The Fenway and Longwood share a problem in regards to greenspace: I’m not eager to linger in either. In my mind the Emerald Necklace is for walking through or playing a sport and in the LMA I wouldn’t really have a reason to stay in the area unless I needed to be there. 

But I would like a reason to linger in the Fenway and the LMA! There’s an incredible opportunity to develop something there that all Bostonians can enjoy, it’s just that no one has gotten that secret sauce right quite yet. 


So what does the future hold for Longwood Medical Area and Fenway? Looking into my crystal ball (the Boston Planning and Development Agency’s website) in short, lots of labs, office, and mixed use developments. 

One of the keys to success here is recognizing that all pieces of this puzzle, transportation, arts & culture, retail, F&B, and green space, all affect one another. Without a place to linger, there will be no lingering. Without an ecosystem of retail, food, and arts & culture to enjoy there’s no reason to linger. If it’s frustrating to get to the destination in the first place, people won’t come.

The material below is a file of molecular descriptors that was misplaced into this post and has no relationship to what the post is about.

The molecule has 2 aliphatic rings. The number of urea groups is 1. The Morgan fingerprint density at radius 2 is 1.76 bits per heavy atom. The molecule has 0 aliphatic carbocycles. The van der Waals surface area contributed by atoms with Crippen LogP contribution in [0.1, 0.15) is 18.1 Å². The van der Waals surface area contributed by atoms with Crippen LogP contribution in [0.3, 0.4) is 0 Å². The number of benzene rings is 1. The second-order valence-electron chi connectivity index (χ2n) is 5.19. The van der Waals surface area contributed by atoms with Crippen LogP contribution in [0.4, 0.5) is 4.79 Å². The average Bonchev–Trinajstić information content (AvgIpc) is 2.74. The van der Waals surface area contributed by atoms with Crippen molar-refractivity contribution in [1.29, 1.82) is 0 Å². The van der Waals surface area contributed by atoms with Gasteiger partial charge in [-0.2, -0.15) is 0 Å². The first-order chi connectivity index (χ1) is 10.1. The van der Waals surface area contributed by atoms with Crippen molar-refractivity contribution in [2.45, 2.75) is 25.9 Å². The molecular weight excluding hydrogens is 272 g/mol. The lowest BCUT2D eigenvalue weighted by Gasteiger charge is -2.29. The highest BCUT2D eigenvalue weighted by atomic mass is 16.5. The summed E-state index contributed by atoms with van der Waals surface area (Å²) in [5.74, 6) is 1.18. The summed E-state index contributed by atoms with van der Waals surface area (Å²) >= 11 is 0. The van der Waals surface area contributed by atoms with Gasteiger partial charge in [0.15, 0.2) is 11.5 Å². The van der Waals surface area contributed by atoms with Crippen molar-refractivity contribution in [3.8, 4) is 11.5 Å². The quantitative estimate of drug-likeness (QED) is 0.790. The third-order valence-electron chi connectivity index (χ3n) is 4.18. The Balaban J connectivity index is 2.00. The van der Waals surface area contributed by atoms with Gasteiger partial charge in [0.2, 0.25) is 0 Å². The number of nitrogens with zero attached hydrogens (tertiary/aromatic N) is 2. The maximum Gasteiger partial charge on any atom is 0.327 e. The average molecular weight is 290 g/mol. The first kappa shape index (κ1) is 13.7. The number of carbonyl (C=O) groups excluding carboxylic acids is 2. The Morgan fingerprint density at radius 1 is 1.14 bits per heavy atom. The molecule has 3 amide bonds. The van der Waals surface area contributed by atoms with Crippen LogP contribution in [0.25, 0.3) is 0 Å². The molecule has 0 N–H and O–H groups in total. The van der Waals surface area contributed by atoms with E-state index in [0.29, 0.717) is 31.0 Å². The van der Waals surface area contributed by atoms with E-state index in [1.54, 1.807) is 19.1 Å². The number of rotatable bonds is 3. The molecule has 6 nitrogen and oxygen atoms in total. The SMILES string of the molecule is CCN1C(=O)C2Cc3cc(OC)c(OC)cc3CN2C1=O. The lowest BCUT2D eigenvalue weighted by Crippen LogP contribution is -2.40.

Making sure these elements come together cohesively will be essential to ensuring the Fenway and LMA aren’t just stops, but destinations– and if anyone needs any tips on how to make it happen you know where to find me. 

Temishi Onnekikami Headshot

Urban Planning + Design Coordinator